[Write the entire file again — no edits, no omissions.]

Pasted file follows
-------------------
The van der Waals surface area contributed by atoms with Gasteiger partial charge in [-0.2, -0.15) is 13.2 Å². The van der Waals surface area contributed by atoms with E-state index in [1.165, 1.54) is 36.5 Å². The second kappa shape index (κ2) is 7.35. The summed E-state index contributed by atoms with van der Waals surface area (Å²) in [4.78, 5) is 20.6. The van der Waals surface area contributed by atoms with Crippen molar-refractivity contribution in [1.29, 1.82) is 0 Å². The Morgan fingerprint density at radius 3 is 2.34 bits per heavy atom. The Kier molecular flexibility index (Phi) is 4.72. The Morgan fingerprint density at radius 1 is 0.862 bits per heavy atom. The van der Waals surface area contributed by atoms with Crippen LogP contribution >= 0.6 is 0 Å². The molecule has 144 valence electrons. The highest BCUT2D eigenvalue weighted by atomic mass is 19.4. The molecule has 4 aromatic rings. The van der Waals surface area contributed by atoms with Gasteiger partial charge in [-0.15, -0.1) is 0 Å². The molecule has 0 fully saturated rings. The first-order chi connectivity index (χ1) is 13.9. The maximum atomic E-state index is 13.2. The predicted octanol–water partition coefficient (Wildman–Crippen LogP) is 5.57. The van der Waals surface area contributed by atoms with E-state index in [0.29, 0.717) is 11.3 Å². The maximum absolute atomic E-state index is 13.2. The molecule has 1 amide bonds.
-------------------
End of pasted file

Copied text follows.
The van der Waals surface area contributed by atoms with Gasteiger partial charge in [-0.2, -0.15) is 13.2 Å². The van der Waals surface area contributed by atoms with E-state index in [1.165, 1.54) is 36.5 Å². The second kappa shape index (κ2) is 7.35. The summed E-state index contributed by atoms with van der Waals surface area (Å²) in [4.78, 5) is 20.6. The van der Waals surface area contributed by atoms with Crippen molar-refractivity contribution in [1.29, 1.82) is 0 Å². The Morgan fingerprint density at radius 3 is 2.34 bits per heavy atom. The Kier molecular flexibility index (Phi) is 4.72. The Morgan fingerprint density at radius 1 is 0.862 bits per heavy atom. The van der Waals surface area contributed by atoms with Crippen LogP contribution >= 0.6 is 0 Å². The molecule has 144 valence electrons. The highest BCUT2D eigenvalue weighted by atomic mass is 19.4. The molecule has 4 aromatic rings. The van der Waals surface area contributed by atoms with Gasteiger partial charge in [-0.15, -0.1) is 0 Å². The molecule has 0 fully saturated rings. The first-order chi connectivity index (χ1) is 13.9. The maximum atomic E-state index is 13.2. The predicted octanol–water partition coefficient (Wildman–Crippen LogP) is 5.57. The van der Waals surface area contributed by atoms with E-state index in [0.29, 0.717) is 11.3 Å². The maximum absolute atomic E-state index is 13.2. The molecule has 1 amide bonds.